Former President Donald Trump gestures after speaking Wednesday, Oct. 11, 2023, at Palm Beach County Convention Center in West Palm Beach, Fla. (AP Photo/Rebecca Blackwell)

Any objective assessment of President Joe Biden’s performance in the aftermath of the Hamas attack on Israel—regardless of your opinion on the Middle East conflict and Biden’s policies in the region—would conclude he has been steady, clear, and focused on policy outcomes.

Whereas Donald Trump’s performance has been peevish, erratic, and focused on himself.

After I wrote about this subject in last Thursday’s newsletter, more information about Trump’s recent comments has come to light, which I believe crystallizes his bizarrely egocentric approach to foreign policy.

But first, here’s what’s leading the Washington Monthly website:

  • Crossing the (Jim) Jordan: As Representative Jim Jordan gets tantalizingly close to the Speaker’s gavel, Digital Editor Matthew Cooper rolls out Jordan’s very long political rap sheet, and explains why more level-headed members of the GOP conference are ready to back him. Click here for the full story.

Last Thursday in the Washington Monthly I noted that Trump’s public griping about Benjamin Netanyahu is just the latest episode in their fraught relationship.

To recap:

During a West Palm Beach rally last Wednesday, just four days after the Hamas attack on Israel, Trump spent five minutes (with several digressions) complaining that Netanyahu bailed on a joint operation to kill Iranian military official Qasem Soleimani, then after Trump went ahead, falsely took the credit.

Considering West Palm Beach has one of the biggest Jewish populations in America, this was not exactly pandering to the audience.

We already knew from the books Trump’s Peace by Barak Ravid and The Divider by Peter Baker and Susan Glasser of other instances when Netanyahu upset Trump: upstaging Trump during a joint appearance; pushing West Bank annexation, which complicated Trump’s push for the Abraham Accords; refusing to knock Biden before the 2020 election; and quickly accepting the 2020 election results.

But the Soleimani story was new.

Now we also know it’s a lie.

On Friday, NBC News reported:

U.S. officials familiar with the planning said Trump’s comments are entirely false. “They were never on board with it,” said a former senior White House official, referring to the Israelis. “They always thought it was a dangerous and destabilizing idea.”

But even though Israel wasn’t part of the military operation, it still apparently helped with the intelligence:

Israeli intelligence helped confirm Soleimani’s location for American intelligence officials, NBC News first reported at the time. The U.S. subsequently killed Soleimani with a drone strike in Baghdad.

Israel was never part of the operation, the U.S. officials involved in the planning said.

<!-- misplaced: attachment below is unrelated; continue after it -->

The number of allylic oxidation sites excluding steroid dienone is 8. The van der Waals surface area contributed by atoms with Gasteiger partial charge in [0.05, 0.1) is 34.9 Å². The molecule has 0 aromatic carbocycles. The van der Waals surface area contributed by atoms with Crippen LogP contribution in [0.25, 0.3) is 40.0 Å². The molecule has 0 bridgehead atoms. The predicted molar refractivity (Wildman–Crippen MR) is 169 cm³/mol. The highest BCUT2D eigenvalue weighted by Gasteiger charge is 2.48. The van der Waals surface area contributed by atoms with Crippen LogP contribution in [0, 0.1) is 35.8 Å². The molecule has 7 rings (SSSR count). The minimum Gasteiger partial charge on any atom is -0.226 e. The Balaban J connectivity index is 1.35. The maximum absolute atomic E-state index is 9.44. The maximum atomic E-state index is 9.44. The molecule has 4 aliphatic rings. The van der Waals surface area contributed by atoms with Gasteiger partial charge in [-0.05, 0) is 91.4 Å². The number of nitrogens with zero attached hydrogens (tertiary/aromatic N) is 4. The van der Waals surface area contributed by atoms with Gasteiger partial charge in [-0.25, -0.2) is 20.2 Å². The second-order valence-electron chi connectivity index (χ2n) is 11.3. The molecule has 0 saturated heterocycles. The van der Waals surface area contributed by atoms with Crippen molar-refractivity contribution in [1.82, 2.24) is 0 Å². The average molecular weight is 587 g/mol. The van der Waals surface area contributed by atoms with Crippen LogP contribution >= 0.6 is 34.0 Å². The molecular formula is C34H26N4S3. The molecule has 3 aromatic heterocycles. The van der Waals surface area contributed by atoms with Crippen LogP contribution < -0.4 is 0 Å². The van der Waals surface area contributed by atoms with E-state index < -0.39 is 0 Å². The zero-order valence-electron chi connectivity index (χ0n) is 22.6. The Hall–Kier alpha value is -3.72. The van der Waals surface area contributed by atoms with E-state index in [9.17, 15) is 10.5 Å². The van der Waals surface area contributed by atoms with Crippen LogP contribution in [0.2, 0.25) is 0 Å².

After reading that, I soon questioned whether Trump was telling the truth about Netanyahu taking credit for the operation.

It took me about five seconds of Googling to find out.

In fact, on the day Soleimani was killed, Netanyahu said: “President Trump deserves all the credit for acting swiftly, forcefully, decisively.”

The exact opposite of what Trump claimed Netanyahu said.

We all know Trump lies. We all know Trump is a narcissist. But take a step back and consider the magnitude of this lie.

This was not an off-hand comment or a minor misunderstanding. This was a five-minute tall tale, full of detail and drama. (You can watch here.)

Trump acted out a scene between himself and one of his generals, discussing what to do after Israel bailed, resulting in his making the call to proceed. When Netanyahu wrongly took credit, Trump claimed to be emotionally wounded. “That didn’t make me feel too good,” he said with a wince. And he declared, “I’ll never forget that Bibi Netanyahu let us down.”

There was absolutely no logical reason to make up such a ludicrous and easily disprovable story about the Israeli prime minister in the midst of the worst outbreak of Middle East violence in 50 years while speaking in one of the most Jewish communities in America.

Unless, you are such a depraved pathological liar and so clinically narcissistic that, no matter have grave the situation, you cannot bear to watch somebody else have the spotlight.

With so much unsettling news surrounding us, one more Trump lie may not register on our radar. But I would argue this particular lie is particularly revealing, as it shows there’s no crisis that Trump won’t try to make about himself.

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Bill Scher is political writer at the Washington Monthly. He is the host of the history podcast When America Worked and the cohost of the bipartisan online show and podcast The DMZ. Follow Bill on Twitter @BillScher.